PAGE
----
The transformative potential of higher education should be available for all.
People with criminal records can face numerous challenges accessing higher education. Poor university policy & practice alongside existing unfairness in wider society can form barriers to access that can feel overwhelming. We hear from people every day who are left feeling that higher education simply ‘isn’t for them’.
Widening access and participation plans encourage admissions and success for groups of people who are typically underrepresented in higher education. They rarely reference people with criminal records, despite work by both Office For Students and UCAS highlighting the need for support for this group.
Improving access to higher education for people with criminal records is likely to improve access to higher education across numerous widening participation groups. We know that people from minoritised communities or with specific characteristics face discrimination in the criminal justice system. This includes being over-policed and therefore over-criminalised. Disproportionately punitive punishments are handed down to people from these groups, which mean they are more likely to end up with a criminal record (see chapter two for a further exploration of disproportionality in the criminal justice system).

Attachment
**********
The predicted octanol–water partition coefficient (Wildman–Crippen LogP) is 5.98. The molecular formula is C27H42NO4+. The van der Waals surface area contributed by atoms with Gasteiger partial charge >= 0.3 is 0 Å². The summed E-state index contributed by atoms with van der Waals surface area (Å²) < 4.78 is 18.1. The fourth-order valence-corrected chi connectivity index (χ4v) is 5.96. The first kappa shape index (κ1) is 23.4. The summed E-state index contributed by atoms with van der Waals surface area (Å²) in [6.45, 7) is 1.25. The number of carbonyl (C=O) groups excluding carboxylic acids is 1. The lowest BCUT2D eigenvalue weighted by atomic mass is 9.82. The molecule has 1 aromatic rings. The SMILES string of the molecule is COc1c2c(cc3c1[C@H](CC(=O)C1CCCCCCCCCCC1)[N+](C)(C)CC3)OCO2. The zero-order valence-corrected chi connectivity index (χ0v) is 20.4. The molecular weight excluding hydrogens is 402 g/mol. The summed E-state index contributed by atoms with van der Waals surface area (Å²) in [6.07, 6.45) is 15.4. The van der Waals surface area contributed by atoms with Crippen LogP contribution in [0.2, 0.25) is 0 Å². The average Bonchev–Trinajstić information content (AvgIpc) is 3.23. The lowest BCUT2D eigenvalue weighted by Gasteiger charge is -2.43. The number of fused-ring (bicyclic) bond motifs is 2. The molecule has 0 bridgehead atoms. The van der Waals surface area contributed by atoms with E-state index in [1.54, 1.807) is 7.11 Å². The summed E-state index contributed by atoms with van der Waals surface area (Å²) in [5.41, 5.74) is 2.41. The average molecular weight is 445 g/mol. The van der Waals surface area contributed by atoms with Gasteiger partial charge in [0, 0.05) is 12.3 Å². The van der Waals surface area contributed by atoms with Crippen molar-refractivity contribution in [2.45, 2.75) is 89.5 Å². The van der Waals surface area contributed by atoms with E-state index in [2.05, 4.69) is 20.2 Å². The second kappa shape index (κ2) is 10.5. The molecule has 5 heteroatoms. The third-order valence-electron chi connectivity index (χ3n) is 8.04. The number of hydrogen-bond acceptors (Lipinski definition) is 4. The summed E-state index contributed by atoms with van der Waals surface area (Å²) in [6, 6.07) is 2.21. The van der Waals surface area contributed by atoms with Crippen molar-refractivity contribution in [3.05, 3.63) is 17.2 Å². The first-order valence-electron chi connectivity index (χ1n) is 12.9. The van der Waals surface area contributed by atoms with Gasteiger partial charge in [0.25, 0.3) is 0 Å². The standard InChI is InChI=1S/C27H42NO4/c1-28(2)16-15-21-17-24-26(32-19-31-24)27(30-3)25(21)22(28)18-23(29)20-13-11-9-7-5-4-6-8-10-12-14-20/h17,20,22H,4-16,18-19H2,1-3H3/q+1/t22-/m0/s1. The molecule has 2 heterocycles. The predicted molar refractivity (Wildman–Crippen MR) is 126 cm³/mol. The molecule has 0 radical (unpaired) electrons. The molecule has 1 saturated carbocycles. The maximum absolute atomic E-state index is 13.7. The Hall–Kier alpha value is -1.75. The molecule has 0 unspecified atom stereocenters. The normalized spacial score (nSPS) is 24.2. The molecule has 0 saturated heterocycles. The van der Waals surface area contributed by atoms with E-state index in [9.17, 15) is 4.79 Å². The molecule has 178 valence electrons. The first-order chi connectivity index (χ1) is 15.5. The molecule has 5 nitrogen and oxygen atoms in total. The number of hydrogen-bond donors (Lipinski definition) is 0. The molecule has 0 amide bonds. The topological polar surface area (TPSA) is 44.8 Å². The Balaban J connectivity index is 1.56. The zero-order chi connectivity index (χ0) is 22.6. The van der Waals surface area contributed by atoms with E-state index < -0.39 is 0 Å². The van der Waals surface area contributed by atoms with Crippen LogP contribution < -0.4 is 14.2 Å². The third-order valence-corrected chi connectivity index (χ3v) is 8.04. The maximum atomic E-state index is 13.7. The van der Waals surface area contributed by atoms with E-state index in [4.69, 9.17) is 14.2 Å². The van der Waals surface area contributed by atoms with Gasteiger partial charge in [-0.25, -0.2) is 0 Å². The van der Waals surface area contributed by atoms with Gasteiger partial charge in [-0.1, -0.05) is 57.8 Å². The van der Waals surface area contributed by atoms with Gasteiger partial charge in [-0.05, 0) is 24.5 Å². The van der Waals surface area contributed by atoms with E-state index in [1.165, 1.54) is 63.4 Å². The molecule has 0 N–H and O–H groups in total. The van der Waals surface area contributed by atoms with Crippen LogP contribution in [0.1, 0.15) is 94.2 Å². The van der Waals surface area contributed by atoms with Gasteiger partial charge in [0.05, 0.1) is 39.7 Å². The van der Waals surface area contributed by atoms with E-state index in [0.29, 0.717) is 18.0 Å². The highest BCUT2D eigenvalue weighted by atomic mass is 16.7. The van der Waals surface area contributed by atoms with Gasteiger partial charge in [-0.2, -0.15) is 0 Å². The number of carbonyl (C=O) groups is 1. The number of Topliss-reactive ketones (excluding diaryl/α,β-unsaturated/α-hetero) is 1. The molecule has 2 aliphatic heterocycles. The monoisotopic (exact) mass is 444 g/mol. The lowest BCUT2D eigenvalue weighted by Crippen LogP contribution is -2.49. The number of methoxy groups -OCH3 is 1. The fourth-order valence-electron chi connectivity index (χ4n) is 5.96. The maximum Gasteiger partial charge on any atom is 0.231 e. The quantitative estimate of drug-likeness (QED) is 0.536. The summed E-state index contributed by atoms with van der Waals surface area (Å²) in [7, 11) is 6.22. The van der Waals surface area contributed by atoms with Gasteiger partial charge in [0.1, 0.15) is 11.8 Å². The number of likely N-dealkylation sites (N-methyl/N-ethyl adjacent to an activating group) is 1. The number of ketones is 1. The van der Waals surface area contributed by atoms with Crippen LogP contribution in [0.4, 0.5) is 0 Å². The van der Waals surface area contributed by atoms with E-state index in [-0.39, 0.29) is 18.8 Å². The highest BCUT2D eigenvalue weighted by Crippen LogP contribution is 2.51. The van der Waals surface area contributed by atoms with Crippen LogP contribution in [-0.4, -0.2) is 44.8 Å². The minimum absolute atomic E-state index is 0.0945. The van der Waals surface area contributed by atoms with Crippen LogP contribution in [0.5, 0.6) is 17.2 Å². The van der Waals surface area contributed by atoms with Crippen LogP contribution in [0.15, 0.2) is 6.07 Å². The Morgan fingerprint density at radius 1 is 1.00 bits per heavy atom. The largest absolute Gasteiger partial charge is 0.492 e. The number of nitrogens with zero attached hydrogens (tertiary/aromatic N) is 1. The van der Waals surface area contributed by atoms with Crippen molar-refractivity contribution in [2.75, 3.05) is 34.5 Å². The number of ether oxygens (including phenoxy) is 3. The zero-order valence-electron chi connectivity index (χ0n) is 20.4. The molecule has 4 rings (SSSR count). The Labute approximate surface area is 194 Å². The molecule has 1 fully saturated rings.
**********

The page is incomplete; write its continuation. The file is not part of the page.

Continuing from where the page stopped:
Unlock hears every day from people with criminal records. We believe people want to lead a positive life and when opportunity unleashes their potential they contribute great things. For many, long-term discrimination means the end of a sentence is only the beginning of a life with a criminal record. For people with criminal records, higher education can offer a bridge to a positive future.
The view from Unlock
We operate a helpline that offers specialist criminal records advice. We conducted a review of the helpline for the year 2022-2023 for records relating to higher education and identified a series of common themes and challenges. They mirror what we’ve heard over years of working alongside people applying to higher education with a criminal record.
We noticed that:
- People feel unsure whether they will be able to access higher education and felt vulnerable asking for guidance. Many feared they would be discriminated against on the basis of their criminal record and worried about the opportunities they might miss.
- Those who had made an application were not sure what parts of a criminal record they were being asked to disclose. Questions were confusing or did not provide enough detail, so people were left guessing about what information they were expected to share.
- Many people had received their criminal record as a young person, highlighting the systemic barriers some applicants may have already faced before considering higher education
- The average length of time since a caller had received their criminal record was 13 years. This is clear evidence of the long-term impacts a criminal record can have, and suggests that more questions might be asked about how relevant this information really is for access to most courses.
People with criminal records can access our helpline confidentially if they choose, so it would not be appropriate for us to share personal stories from our records. Instead, the following are a series of examples of the types of experiences we hear about regularly: